Jerome Powell will "underwhelm everyone and not overwhelm anyone," one economist saysMarket Insiderread more
The unspecified action comes after the U.S. accused Iran of carrying out the weekend attacks on critical Saudi oil installations.Politicsread more
Oil prices retreated after President Donald Trump said he ordered the Treasury Department to "substantially increase" sanctions on Iran.Energy Commoditiesread more
Corporate executives and money managers have grown increasingly pessimistic about the economy as growth around the world slows.Trader Talk with Bob Pisaniread more
Facebook unveils the Portal TV, a streaming device that comes with a camera and microphones for making video calls via television.Technologyread more
U.S. homebuilding surged to more than a 12-year high in August as both single- and multi-family housing construction increased.Economyread more
Credit card start-up Petal just completed a new financing round.Financeread more
Four Wall Street firms downgraded FedEx after the company's poor earnings report.Marketsread more
The electric car manufacturer is offering auto insurance to its owners in California, with plans to expand to other states later on.Personal Financeread more
Here are the biggest calls on Wall Street on WednesdayInvestingread more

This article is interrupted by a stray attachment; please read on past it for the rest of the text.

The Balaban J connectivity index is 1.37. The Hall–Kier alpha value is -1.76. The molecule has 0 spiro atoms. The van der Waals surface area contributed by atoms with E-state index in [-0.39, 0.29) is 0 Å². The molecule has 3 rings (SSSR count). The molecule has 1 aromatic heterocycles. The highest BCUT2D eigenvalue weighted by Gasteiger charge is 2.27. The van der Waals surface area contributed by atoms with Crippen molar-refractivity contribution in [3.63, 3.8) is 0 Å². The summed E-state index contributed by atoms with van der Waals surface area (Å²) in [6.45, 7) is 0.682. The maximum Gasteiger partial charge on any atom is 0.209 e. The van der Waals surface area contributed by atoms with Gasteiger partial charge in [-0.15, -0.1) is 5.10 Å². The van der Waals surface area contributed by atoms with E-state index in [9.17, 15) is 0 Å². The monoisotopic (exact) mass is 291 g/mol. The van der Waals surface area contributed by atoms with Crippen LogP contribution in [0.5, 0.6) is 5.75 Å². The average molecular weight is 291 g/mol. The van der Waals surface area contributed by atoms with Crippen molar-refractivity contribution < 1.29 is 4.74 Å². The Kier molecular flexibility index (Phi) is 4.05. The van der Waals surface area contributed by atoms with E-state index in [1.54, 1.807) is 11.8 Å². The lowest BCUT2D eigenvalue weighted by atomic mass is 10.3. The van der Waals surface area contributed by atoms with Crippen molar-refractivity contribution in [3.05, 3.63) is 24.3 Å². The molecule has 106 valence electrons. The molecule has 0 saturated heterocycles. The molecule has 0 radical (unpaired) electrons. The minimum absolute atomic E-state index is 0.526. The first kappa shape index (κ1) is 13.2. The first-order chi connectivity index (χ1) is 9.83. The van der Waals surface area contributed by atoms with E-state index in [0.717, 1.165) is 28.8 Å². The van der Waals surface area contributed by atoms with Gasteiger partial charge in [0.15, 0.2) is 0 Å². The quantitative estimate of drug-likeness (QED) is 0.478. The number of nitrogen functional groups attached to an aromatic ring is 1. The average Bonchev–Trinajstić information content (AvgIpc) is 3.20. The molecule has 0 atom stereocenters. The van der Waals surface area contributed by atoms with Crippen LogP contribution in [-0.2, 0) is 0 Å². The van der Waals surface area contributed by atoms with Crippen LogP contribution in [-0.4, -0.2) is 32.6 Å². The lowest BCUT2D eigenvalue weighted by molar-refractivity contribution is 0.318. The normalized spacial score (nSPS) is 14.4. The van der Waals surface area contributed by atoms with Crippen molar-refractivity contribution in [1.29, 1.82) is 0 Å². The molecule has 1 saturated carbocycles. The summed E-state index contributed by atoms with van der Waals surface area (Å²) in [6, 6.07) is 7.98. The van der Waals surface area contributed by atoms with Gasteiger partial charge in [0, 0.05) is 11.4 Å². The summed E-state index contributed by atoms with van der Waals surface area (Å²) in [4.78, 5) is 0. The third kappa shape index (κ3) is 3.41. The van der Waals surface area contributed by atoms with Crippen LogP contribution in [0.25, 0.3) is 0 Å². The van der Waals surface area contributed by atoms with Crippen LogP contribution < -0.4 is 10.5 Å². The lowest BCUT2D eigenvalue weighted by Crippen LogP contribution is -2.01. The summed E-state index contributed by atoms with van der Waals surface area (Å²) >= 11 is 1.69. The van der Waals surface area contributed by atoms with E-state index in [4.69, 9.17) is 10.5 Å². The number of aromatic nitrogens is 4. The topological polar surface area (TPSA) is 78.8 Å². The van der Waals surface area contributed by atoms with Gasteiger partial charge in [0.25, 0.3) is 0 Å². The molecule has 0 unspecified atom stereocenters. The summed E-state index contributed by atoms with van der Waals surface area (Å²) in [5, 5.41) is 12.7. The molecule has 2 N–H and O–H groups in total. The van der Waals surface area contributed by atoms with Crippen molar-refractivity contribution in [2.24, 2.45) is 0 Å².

Hate shopping and paying bills? Then there could be good news: Soon, everyday devices will be making automatic "invisible" payments, according to one company.
Here's the idea: Smart devices, like household electronics or vehicles, will be able to pay for your needs — without you needing to ask for them. Of course, there are major privacy and security concerns with such a technology, but there's also real promise.
One example could be a re-imagining of the utility bill where "your devices, your television, your fridge, pays for electricity and negotiates electricity prices," said Phil Pomford, general manager for the Asia-Pacific region at London-listed payment processing company Worldpay.
As the so-called Internet of Things — the idea that every device will be digitally connected —comes to fruition, smart devices will be able to make "invisible payments" by acting as agents on the consumer's behalf, Pomford told CNBC earlier this week.
"We're already seeing this with phones, but cars, household electronics like routers and TVs and even the buildings themselves will quickly become part of the payment ecosystem," he said.
The first step for that prediction is for all devices involved to be connected to the internet. Worldpay expects that number to reach 25 billion devices by 2020, according to Pomford.
"If machines can offer consumers a concierge-style service that reduces day-to-day life admin and menial tasks, then there is no reason why [consumers] won't want to delegate some of their shopping responsibilities," Pomford said.
While the convenience appeals to consumers, IoT raises concerns about data security and breaches of privacy. Those fears are holding back consumers from embracing IoT and trusting devices with their payments, Worldpay acknowledges.
"No matter if done by a human or machine, it is vital for consumers to remain in control when they're delegating payment tasks," Pomford said.
Consumers in China showed the highest confidence in IoT with 61 percent of consumers surveyed by Worldpay saying they would be comfortable with a device shopping on their behalf.